Microsoft's HoloLens augmented-reality glasses will offer between 2.5 and 5.5 hours of battery life, according to a technical evangelist working for the company.
A YouTube video of a presentation by Microsoft Technical Evangelist Bruce Harris in Tel Aviv (which has since been removed) included information on the HoloLens' battery life and intra-device connectivity. (Thanks to Petri's Brad Sams for the information from the video.)
Updated: The Verge's Tom Warren has posted the Bruce Harris video clip to YouTube.
As Microsoft officials have said previously, the HoloLens will be an untethered Windows 10 computing device. Harris told his audience that anything that supports Wifi or Bluetooth will be able to connect to the HoloLens.
In normal usage situations, the HoloLens battery can run up to 5.5 hours, Harris is said to have revealed, but under heavy usage, that number drops to 2.5 hours.
According to Sams' write-up, Harris also acknowledged that the HoloLens' field of view sis similar to what users would see using a 15-inch monitor about two feet away. As manufacturing improves, resulting in better battery life and lower prices, that field of view will expand, Harris said.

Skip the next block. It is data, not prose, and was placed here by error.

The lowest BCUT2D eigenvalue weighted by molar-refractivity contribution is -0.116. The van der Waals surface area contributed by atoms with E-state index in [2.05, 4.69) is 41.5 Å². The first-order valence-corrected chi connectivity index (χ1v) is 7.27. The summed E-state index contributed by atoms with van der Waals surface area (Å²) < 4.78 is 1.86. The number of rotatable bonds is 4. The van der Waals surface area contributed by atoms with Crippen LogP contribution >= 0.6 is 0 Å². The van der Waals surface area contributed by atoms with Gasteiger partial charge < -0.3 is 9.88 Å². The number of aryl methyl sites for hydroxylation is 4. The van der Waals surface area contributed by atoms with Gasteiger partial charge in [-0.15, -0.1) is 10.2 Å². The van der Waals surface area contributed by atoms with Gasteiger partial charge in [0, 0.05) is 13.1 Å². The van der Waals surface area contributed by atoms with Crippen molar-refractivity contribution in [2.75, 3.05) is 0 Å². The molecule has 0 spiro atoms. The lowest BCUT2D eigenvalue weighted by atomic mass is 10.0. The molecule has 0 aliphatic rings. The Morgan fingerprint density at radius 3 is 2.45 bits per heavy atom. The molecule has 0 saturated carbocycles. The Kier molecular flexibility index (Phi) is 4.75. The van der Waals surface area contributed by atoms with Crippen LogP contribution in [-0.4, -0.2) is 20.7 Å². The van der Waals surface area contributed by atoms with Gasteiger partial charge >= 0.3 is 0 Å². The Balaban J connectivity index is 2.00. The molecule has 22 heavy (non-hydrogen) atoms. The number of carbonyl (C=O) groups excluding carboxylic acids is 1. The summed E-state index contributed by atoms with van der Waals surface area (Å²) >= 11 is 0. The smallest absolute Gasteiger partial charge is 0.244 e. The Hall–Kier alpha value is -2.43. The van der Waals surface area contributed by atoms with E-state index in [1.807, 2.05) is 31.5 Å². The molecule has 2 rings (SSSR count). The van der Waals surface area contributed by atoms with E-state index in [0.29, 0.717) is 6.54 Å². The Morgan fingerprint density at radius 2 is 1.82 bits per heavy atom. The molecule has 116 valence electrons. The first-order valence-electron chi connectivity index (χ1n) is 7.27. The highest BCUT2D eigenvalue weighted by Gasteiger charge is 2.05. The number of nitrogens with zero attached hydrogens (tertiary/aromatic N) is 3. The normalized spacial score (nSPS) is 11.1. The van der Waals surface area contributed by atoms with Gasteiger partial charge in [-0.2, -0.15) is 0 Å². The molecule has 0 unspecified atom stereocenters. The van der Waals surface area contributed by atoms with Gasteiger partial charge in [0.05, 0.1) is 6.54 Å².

Harris also described a way to link HoloLens devices together to view an object simultaneously by sharing a link over the Internet even if those users are not in the same room.
Microsoft recently opened a HoloLens showcase for developers in its New York City flagship retail store.
This month, Microsoft officials have said that developers in U.S. and Canada will be able to sign up to request access to HoloLens developer kits, which will be $3,000 a piece, with a limit of two per developer. Those kits will go out to those selected during the first quarter of 2016. There's no public information at this point as to what's included in the kits.
Microsoft's HoloLens is an augmented-reality headset that Microsoft is hoping will be used in both business and consumer settings. Microsoft's first target audiences for HoloLens are developers and business customers.
HoloLens is one of the Microsoft device platforms that run Windows 10 at its core, meaning developers can target the HoloLens with their Universal Windows Platform apps.